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RAND v. EQUITABLE LIFE ASSUR. SOC. OF U.S.

May 7, 1999

MICHAEL D. RAND, PLAINTIFF,
v.
THE EQUITABLE LIFE ASSURANCE SOCIETY OF THE UNITED STATES, DEFENDANT.



The opinion of the court was delivered by: Spatt, District Judge.

MEMORANDUM OF DECISION AND ORDER

On October 13, 1998 Michael D. Rand (the "plaintiff" or "Rand") commenced this action in the Supreme Court of the State of New York, County of Nassau. On November 13, 1998 The Equitable Life Assurance Society of the United States (the "defendant" or the "Equitable") removed the action from the State Supreme Court to the United States District Court for the Eastern District of New York. Presently before the Court are two motions. The plaintiff moves to remand the case to the New York State Supreme Court, Nassau County or in the alternative, for leave to file an amended complaint. As part of his motion to remand, the plaintiff also seeks the award of costs and attorneys fees pursuant to 28 U.S.C. § 1447(c). On the other hand, the defendant moves to dismiss the plaintiff's complaint for failure to state a cause of action under Rule 12(b)(6) of the Federal Rules of Civil Procedure ("Fed. R.Civ.P.").

I. BACKGROUND

The dispute between the parties centers on several insurance policies issued by the defendant. While the plaintiff's six page complaint contains relatively few specific facts regarding the nature of the respective policies and the background of the parties involved, the motions submitted by both parties contain various affidavits and exhibits. As both the plaintiff and the defendant have had the opportunity to respond to the extraneous materials submitted in conjunction with their respective motions, the Court has reviewed these various exhibits in conjunction with the plaintiff's complaint. See G.&A. Books, Inc., 770 F.2d 288, 295 (2d Cir. 1985).

The plaintiff is a chiropractor who operated, as a sole proprietorship, Woodhaven Chiropractic Center (the "Center"), from its inception in October, 1981 to 1984. In 1984, the plaintiff entered into a partnership with Joseph Composto ("Composto") and together, as partners, they operated the Center until the plaintiff alleges he became disabled in February 1997.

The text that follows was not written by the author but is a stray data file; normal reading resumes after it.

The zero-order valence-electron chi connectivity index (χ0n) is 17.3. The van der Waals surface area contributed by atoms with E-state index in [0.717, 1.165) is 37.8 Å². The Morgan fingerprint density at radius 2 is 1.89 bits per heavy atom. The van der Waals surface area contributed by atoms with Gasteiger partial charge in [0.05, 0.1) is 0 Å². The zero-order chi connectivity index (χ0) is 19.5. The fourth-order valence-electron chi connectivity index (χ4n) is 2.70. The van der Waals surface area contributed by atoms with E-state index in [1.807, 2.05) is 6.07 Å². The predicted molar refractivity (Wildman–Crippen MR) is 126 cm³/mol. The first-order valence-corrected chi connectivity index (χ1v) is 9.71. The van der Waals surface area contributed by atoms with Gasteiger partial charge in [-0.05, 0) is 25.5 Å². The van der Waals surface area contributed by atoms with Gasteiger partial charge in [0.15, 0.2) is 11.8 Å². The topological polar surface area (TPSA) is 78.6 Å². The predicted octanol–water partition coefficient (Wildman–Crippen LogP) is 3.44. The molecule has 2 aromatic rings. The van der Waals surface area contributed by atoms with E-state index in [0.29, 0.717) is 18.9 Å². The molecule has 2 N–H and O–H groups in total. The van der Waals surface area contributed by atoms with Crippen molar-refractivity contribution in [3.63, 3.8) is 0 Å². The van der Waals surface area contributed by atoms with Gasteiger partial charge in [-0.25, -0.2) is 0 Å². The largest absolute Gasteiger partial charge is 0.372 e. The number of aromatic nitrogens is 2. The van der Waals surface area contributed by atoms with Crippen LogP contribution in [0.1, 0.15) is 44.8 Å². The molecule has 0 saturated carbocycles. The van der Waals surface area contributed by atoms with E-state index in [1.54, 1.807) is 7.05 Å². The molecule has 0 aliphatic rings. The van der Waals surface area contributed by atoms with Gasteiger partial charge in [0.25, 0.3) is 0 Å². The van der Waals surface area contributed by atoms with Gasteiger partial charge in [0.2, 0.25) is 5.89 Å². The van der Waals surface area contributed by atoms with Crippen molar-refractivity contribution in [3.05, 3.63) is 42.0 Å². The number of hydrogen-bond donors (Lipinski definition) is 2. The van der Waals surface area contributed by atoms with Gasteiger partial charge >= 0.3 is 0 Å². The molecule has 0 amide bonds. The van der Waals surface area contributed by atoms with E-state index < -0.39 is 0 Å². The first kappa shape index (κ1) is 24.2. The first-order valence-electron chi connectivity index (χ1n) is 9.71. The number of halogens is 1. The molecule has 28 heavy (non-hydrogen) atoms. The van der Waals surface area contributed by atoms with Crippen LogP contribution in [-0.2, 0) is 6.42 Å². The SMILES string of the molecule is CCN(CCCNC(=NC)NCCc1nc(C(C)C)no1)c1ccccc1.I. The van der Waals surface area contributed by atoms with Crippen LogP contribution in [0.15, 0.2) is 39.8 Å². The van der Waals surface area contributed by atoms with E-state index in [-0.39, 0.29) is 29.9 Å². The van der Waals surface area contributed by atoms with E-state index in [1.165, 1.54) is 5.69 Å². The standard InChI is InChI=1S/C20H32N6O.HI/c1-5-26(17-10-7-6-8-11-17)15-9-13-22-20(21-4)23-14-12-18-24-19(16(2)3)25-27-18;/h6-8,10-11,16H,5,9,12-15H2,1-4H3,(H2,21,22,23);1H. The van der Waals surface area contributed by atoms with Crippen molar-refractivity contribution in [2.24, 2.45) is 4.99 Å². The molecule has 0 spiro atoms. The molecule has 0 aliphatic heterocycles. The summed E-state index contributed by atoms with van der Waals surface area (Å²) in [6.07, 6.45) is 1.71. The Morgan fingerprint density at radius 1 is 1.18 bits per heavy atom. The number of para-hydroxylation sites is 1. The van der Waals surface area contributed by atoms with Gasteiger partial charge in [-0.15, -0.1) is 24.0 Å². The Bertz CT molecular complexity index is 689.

On October 26, 1981, the defendant issued and delivered to the plaintiff its disability income policy and its overhead expense disability policy, both effective October 9, 1981. ("the 1981 policies"). At the time the plaintiff purchased the 1981 policies, he had no employees. The premiums for the disability income policy were paid by the plaintiff personally, while the premiums for the overhead expense disability policy, which covered the expenses of the Center in the event of his disability, were paid by checks drawn on the account of the Center.

On November 15, 1989, the defendant issued and delivered to the plaintiff a supplemental disability income policy, effective September 15, 1989. ("the 1989 policy"). The plaintiff's partner, Composto, also obtained a disability income policy that became effective on September 15, 1989. Although the Center had approximately seven employees at that time, only the plaintiff and his partner purchased disability income policies. As the plaintiff and his partner both purchased disability policies, they were eligible and received a discounted group policy rate from the insurance company. Despite the fact that all premium notices were sent to the Center, except for the initial binder check, which was taken by the insurance broker at the time of the application, and which the plaintiff alleges was subsequently reimbursed to the Center by the plaintiff Composto, the premiums for the 1989 policy were paid by the plaintiff and his partner from their personal accounts.

It should be noted that while no other employee received disability insurance benefits, it appears that from May 1997 through February 1998, the Center maintained a group health insurance policy with Oxford Health Plans for all of its employees.